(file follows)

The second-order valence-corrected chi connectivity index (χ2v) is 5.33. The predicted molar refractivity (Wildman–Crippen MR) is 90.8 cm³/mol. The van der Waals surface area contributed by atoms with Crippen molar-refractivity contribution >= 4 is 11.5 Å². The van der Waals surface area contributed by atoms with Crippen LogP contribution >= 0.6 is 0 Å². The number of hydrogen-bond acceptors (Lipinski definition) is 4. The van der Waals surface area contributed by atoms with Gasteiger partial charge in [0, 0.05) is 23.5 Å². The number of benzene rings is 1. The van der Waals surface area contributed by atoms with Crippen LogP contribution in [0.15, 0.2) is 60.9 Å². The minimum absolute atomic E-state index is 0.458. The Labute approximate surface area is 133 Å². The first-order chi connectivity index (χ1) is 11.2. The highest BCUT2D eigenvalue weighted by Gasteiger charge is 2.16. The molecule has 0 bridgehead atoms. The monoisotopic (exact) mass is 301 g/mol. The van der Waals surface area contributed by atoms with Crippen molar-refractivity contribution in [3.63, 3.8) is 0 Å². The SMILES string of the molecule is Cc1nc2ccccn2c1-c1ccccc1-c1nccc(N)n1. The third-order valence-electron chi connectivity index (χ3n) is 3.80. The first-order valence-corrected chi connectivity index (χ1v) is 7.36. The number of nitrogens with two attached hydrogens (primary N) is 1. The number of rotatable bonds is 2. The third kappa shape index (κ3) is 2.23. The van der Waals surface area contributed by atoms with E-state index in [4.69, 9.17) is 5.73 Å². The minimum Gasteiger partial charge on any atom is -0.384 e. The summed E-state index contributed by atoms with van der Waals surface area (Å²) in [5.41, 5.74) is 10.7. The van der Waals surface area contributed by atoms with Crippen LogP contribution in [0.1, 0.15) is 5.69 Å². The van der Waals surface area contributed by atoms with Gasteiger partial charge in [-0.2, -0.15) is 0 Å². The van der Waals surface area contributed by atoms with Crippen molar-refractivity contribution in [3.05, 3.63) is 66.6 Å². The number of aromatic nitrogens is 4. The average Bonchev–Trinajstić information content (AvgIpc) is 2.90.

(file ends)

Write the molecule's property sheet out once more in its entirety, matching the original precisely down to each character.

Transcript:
The second-order valence-corrected chi connectivity index (χ2v) is 5.33. The predicted molar refractivity (Wildman–Crippen MR) is 90.8 cm³/mol. The van der Waals surface area contributed by atoms with Crippen molar-refractivity contribution >= 4 is 11.5 Å². The van der Waals surface area contributed by atoms with Crippen LogP contribution >= 0.6 is 0 Å². The number of hydrogen-bond acceptors (Lipinski definition) is 4. The van der Waals surface area contributed by atoms with Gasteiger partial charge in [0, 0.05) is 23.5 Å². The number of benzene rings is 1. The van der Waals surface area contributed by atoms with Crippen LogP contribution in [0.15, 0.2) is 60.9 Å². The minimum absolute atomic E-state index is 0.458. The Labute approximate surface area is 133 Å². The first-order chi connectivity index (χ1) is 11.2. The highest BCUT2D eigenvalue weighted by Gasteiger charge is 2.16. The molecule has 0 bridgehead atoms. The monoisotopic (exact) mass is 301 g/mol. The van der Waals surface area contributed by atoms with Crippen molar-refractivity contribution in [3.63, 3.8) is 0 Å². The SMILES string of the molecule is Cc1nc2ccccn2c1-c1ccccc1-c1nccc(N)n1. The third-order valence-electron chi connectivity index (χ3n) is 3.80. The first-order valence-corrected chi connectivity index (χ1v) is 7.36. The number of nitrogens with two attached hydrogens (primary N) is 1. The number of rotatable bonds is 2. The third kappa shape index (κ3) is 2.23. The van der Waals surface area contributed by atoms with E-state index in [4.69, 9.17) is 5.73 Å². The minimum Gasteiger partial charge on any atom is -0.384 e. The summed E-state index contributed by atoms with van der Waals surface area (Å²) in [5.41, 5.74) is 10.7. The van der Waals surface area contributed by atoms with Crippen LogP contribution in [0.1, 0.15) is 5.69 Å². The van der Waals surface area contributed by atoms with Gasteiger partial charge in [-0.2, -0.15) is 0 Å². The van der Waals surface area contributed by atoms with Crippen molar-refractivity contribution in [3.05, 3.63) is 66.6 Å². The number of aromatic nitrogens is 4. The average Bonchev–Trinajstić information content (AvgIpc) is 2.90.